George Washington Papers

Enclosure: Memorial on the Andrew, 9 September 1793


Memorial on the Andrew

Philada 9th Septr 1793.

The Memorial of James King, Henry Pratt, Joseph Harper, & Isaac Snowden Citizens of these United States and Owners of the Ship Andrew and of a Considerable part of her Cargo & of William Bell in his own right and Henry Pratt & Geo. C. Schroeppel as administrators to the Estate of the late William Starman deceased as Owners of the remaining part of the said Ships Cargo Beg leave to represent in the first place that all the Claimants interested in the said Ship and Cargo are, & were at the time of Sailing of the said Ship from Charlestown Citizens of the United States of America, and as Such entitled to a full protection from the Government of the same;1 and which they now Claim having been divested of a very Considerable property—as by the following Narrative will more fully appear—Vizt.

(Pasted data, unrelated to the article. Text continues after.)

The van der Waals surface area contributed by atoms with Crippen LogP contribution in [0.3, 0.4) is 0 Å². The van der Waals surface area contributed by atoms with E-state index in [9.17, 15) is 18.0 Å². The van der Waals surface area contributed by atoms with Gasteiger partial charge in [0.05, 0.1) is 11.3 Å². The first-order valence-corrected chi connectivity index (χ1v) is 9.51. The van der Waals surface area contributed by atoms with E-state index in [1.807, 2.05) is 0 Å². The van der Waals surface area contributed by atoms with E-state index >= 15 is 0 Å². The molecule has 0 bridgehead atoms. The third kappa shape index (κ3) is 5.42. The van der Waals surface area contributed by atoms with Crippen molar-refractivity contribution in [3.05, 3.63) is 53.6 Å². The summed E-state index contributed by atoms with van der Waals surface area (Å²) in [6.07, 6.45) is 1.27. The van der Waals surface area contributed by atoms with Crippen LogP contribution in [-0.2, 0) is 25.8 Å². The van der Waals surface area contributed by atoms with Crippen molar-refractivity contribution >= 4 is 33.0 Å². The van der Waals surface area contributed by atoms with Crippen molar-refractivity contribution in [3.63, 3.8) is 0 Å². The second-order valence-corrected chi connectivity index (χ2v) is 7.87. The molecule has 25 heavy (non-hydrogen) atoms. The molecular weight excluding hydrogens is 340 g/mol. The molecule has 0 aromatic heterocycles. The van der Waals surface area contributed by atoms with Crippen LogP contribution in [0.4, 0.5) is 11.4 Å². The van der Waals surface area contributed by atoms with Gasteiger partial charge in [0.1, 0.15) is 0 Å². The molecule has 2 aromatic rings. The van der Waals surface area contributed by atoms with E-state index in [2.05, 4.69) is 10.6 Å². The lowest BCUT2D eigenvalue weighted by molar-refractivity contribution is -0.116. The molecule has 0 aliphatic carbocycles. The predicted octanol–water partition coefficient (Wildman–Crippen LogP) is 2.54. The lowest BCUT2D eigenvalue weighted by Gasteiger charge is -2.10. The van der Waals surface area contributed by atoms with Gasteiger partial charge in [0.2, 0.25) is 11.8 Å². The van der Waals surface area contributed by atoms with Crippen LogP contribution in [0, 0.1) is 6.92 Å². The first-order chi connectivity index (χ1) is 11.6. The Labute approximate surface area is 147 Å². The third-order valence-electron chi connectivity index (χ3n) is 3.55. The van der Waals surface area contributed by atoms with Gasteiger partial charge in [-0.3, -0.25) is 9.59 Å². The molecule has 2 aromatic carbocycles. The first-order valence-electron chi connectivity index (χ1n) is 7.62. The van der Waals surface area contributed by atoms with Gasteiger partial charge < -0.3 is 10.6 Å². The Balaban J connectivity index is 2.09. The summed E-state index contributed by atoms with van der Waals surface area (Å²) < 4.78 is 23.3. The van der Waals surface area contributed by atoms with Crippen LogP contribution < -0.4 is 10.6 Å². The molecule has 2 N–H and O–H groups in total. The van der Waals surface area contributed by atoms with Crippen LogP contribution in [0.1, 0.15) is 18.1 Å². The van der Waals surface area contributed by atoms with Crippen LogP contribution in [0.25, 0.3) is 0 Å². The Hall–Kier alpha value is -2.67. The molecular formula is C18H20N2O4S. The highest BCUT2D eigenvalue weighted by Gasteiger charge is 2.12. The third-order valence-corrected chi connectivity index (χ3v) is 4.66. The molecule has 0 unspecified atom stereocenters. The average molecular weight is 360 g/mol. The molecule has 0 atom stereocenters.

The Ship Andrew. Samuel Makins Master Sailed from Charlestown in the State of So. Carolina bound for Amsterdam on or about the 28th of February last, at which time no declaration of War was Known to have been Made by the Government of France against any foreign power,2 that her Cargo Consisted of Eight hundred & Seventy five Whole Casks & Two hundred & two half Tierces of Rice, and of fifty seven bags of Pimento—Was Consigned to our respective Correspondents in the said Port of Amsterdam—there to have been disposed of for our Accounts—& the proceeds to be Applied agreeable to our Orders, that in the prosecution of the said Voyage to Wit on the 10th day of April last the said Ship was boarded by a French Privateer called L’ambitieux Capt. John Pontevin Who put a Prize Master and a number of hands on board the said Ship Andrew—Ordering them to Conduct her to some Port in France—at the same time taking the said Capt. Saml Makins & Six of his Seamen from on board of the said Ship and keeping them Prisoners on board the said Privateer untill after her Arrival in the Port of Brest in France; which was on the 19th of April, where he was detained on board untill the 22nd—when he was Orderd on Shore & informed of the Arrival of his Ship at Port LOrient. that being furnished with a Pass, himself and Men went to LOrient, and on the 25th of the same were there Examined by the Chamber of Commerce Who after a full hearing declared both Vessel and Cargo free & the Capturing illegal being American Property, that on the 26th of same Month in Consequence of a decree of the General Council of the said place at which were present two Commissaries deputed by the Convention of the department of Finistere and Morbihan, and by the National Assembly—the said Capt. Makins was Orderd to deliver up his Cargo for the use of the Republic (they being in great Want) at same time it was Order’d that the Ordonnature of the Marine of said Port shou’d pay the Freight; against the whole of which proceedings Capt. Makins regularly Protested but was obliged to Comply—and on the 14th of May Officers appointed by the Magistrates Came on board and proceeded to discharge the said Cargo which was Continued from day to day untill the 24th when the last of the Cargo was discharged—That Capt. Makins applied to the different Officers of Governmen⟨t⟩ in the Said Port to Endeavour to procure satisfacti⟨on⟩ for his detention as well as payment for his Cargo & Freight, but all without effect untill the 17th day of June—when he received from the deputy Paymaster of the Marine the Sum of Fifty One Thousand three hundred & twenty Eight Livres Nine Sols and one denier in Assignats—being according to a Statement by them made the Amount of the Freight—they having previously deducted from the Gross amount thereof the sum of One Thousand two hundred & Ninety Livres—being for five Casks of Rice difficient in the Cargo and which in the said Account (reference being thereunto made) appears to have been Calculated at the rate of Sixty Livres hundred—that the said Capt. Makin after using every other Means in his power to Procure Satisfaction & Payment found himself at last under the Necessity of abandoning any further proceedings in that Port & having received from the Mayor & Municipal Officers of L’Orient a Certificate of his having deliverd into the Stores of that Port in Consequence of a decree of the 26th April, the quantity of One Thousand & seventy hogsheads or half hogshead⟨s⟩ of Rice, weighing together Five hundred & Eighty Ni⟨ne⟩ thousand & thirty pounds Gross—for the Use of the⟨ir⟩ Marine & War departments, as also Fifty seven ba⟨gs⟩ of Pimento weighing together Eight thousand Nin⟨e⟩ hundred & Eighty Seven pounds—he then Ballast⟨ed⟩ his Vessel and on the 3d day of July left L’Orient and proceeded for this Port, where he arrived the 29th Ult. On the whole of this Narrative your Memorialists beg leave to Observe that they are in possession of authentic documents to Prove every thing herein set forth—and by which it will plainly appear that in direct Violation of the Treaty existing between the Two Nations of America & France, the Property of your Memorialists hath been forcibly, illegally, and without any Colour of Right whatever taken from them3—that a Ship Sailing under the American Flag hath been in Open defiance of Said Treaty taken upon the high Seas—Carried in to Port & there detained at very Considerable Expence—the Captain and a part of the Crew taken out, and Confined as Prisoners—and after the utmost exertions on the part of the said Captain to Obtain Payment and satisfaction, he hath not been able to Obtain Any[.] They beg leave also to represent that in addition to the actual loss sustained, had the Ship been sufferd to proceed on her said Voyage without molestation in Consequence of the previous Arrangements that had been taken at Amsterdam, she woud have made a return Freight from at least One thousand pounds Sterling—& for which the Owners of said Ship do think themselves intitled to have full Satisfaction and for which the Owners of sd Ship as Citizens of the United States of America they Conceive they are not bound to prosecute their Claims at any Foreign Government—but Pray that the Government under which they live, and to which they very largely Contribute, will indemnify them for all losses they have sustained which they believe can be more readily done, as it has it at this time in its Power to do it, by an appropriation to which with submission we Concieve there Can be no reasonable Objection either by our Own Government or that of France.4